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Free Radic Biol Med. 2010 Jan 1;48(1):26-34. doi: 10.1016/j.freeradbiomed.2009.09.025. Epub 2009 Sep 28.

Reduced oxygen tension results in reduced human T cell proliferation and increased intracellular oxidative damage and susceptibility to apoptosis upon activation.

Author information

1
Center for Medical Research, Tübingen Aging and Tumor Immunology Group, University of Tübingen, 72072 Tübingen, Germany. anis.larbi@medizin.uni-tuebingen.de

Abstract

Cell culture and in vitro models are the basis for much biological research, especially in human immunology. Ex vivo studies of T cell physiology employ conditions attempting to mimic the in vivo situation as closely as possible. Despite improvements in controlling the cellular milieu in vitro, most of what is known about T cell behavior in vitro is derived from experiments on T cells exposed to much higher oxygen levels than are normal in vivo. In this study, we report a reduced proliferative response and increased apoptosis susceptibility after T cell activation at 2% oxygen compared to in air. To explain this observation, we tested the hypothesis of an impaired efficacy of intracellular protective mechanisms including antioxidant levels, oxidized protein repair (methionine sulfoxide reductases), and degradation (proteasome) activities. Indeed, after activation, there was a significant accumulation of intracellular oxidized proteins at more physiological oxygen levels concomitant with a reduced GSH:GSSG ratio. Proteasome and methionine sulfoxide reductase activities were also reduced. These data may explain the increased apoptotic rate observed at more physiological oxygen levels. Altogether, this study highlights the importance of controlling oxygen levels in culture when investigating oxygen-dependent phenomena such as oxidative stress.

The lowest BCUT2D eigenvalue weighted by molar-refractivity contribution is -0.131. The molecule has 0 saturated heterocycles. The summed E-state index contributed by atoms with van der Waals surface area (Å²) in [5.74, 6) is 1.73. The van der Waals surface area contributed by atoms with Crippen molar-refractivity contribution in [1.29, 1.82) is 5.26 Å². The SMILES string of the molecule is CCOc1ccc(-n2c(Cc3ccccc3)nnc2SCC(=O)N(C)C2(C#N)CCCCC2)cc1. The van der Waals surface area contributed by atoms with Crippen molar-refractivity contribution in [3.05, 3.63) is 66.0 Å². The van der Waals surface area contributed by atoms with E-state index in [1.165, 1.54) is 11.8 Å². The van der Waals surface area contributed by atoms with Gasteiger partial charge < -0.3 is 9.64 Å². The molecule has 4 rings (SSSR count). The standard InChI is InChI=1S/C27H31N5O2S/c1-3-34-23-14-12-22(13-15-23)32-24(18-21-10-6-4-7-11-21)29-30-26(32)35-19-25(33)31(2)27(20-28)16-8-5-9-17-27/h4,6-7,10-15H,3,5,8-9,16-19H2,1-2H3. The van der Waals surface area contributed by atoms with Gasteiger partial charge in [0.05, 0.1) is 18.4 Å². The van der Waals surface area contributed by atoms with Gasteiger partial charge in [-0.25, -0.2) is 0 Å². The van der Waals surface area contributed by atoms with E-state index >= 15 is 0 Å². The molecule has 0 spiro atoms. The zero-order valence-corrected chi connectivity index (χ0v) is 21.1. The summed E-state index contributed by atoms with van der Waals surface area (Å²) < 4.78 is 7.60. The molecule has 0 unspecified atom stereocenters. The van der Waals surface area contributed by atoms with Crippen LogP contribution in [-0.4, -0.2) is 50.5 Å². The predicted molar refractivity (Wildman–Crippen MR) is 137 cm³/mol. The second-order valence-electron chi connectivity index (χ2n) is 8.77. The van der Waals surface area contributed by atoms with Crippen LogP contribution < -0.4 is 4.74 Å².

[Indexed for MEDLINE]

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